401k news, 401k plan, 401k Retirement

ETFs in 401(k)

Posted on 23 April 2012

While individual investors welcome exchange-traded funds, major part of 401(k) retirement plans offer them the cold shoulder. That’s why many investors are trying to change the situation. For example, Invest&Retire was awarded a patent last year for technology it created to offer and trade ETFs in pension plans.

Exchange-traded funds currently make up almost 1% of total funds in defined contributions plans in the United States. The main part here is that the investors have systems, largely record-keeping systems, which were developed for mutual funds with end-of-day pricing, among many other things. When an investor has exchange-traded funds, they have an investment vehicle able to trade intra-day, not end-of-day. The technology in question was necessary to catch up to make such funds available in pension plans.

The main argument for having ETFs in retirement plans is that they have the cost-savings element. The investors have actively managed mutual funds which aren’t just expensive but able to have very high turnover ratios – costs of trading ETFs don’t have. Invest&Retire, for instance, prefers to have in 401(k) plans ETFs that have small bid-ask spreads (which is the gap between the prices at which investors are able to purchase or sell the security). When the investor is purchasing or selling or rebalancing portfolios, every basis point will count, and so will liquidity. That’s why investors demand ETFs with lots of liquidity that don’t use any derivatives or are not levered, which are quite easy to trade and expected to follow mainstream indexes.

Speaking about ETFs’ effect on volatility, experts say that they remain a drop in the bucket of daily trading volume. Usually people confuse exchange-traded notes with exchange-traded funds: the former is unsecured bank debt, which is backed by their issuer’s credit, while ETFs hold assets.

The possible drawback of the ETFs is that they are a relatively new idea. When companies are considering 401(k) plans and plan sponsors, this can be a group that appears reluctant to accept new ideas like this one. Invest&Retire, for example, only in 2010 accepted the idea that ETFs were a better way than using expensive mutual funds. Today this company has ETFs in its pension plan – they actually have the equation they advocate to help people build adequate retirement funds. Invest&Retire call the equation “the three C” – cost, compounding and contributions. In fact, their own 401(k) is all exchange-traded funds, using a Vanguard S&P 500 ETF and having the iShares Barclays Aggregate Bond Fund, for instance.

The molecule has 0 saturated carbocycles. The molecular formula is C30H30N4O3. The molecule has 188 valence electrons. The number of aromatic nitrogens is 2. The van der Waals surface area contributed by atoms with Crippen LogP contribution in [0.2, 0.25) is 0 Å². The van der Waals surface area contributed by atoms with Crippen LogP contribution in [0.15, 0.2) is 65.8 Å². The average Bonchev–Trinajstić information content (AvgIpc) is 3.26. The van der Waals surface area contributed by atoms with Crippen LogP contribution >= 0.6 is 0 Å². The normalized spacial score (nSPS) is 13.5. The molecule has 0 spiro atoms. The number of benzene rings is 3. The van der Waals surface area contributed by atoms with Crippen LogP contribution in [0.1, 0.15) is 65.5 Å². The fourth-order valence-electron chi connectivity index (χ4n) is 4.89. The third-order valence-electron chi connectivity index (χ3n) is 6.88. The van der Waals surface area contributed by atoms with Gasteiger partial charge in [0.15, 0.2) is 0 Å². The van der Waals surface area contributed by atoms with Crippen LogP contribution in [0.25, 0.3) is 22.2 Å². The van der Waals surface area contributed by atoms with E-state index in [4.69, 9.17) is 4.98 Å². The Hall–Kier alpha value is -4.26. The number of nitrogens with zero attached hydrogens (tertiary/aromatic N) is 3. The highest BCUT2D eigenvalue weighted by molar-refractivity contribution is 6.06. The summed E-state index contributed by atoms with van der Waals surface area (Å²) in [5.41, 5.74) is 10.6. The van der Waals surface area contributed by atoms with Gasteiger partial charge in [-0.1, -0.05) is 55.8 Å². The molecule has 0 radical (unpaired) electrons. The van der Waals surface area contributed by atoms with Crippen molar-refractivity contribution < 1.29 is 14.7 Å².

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401k news, 401k plan

401(k) Fees Made Transparent

Posted on 23 April 2012

Advisers now believe that new rules will lead to an increased awareness of costs overall. Indeed, as a result of over 4 years of deliberation, public comments and delays, the Labor Department’s disclosure rule will be enforced this summer. However, 70 million employees will not see the results until they get their 401(k) statements in late fall.

Experts predict that for both employees and plan sponsors the list of the fees and prices may come as a shock. For instance, the survey conducted last year revealed that over 70% of the employees believed they didn’t pay anything for their company retirement plan. The question remains how they will react to this new information and what they will use it for.

Meanwhile, the advisers believe that it’s a good thing, because people will finally realize that nothing is free, even in retirement plan. For example, J.P. Morgan Asset Management believes that there won’t be many plan participants to read and respond to the fee disclosures. Instead, the majority of employees are likely to ignore these reports, because fee disclosure is meaningless without context.

The matter is that some people can have a large account balance with little trading activity in a low-fee plan. Such people will have high fees expressed in dollar amount. On the other hand, if their account balance is low, even if their plan has a high expense ratio, their fees will look like little.

According to Labor Secretary, information on retirement plan expenses will make both employers and employees to draw conclusions and shop around by making informed decisions, which will lead to cost savings for workers. But the industry observers worry that it might have the opposite effect, and the disclosed fees will make employees to refuse saving for retirement.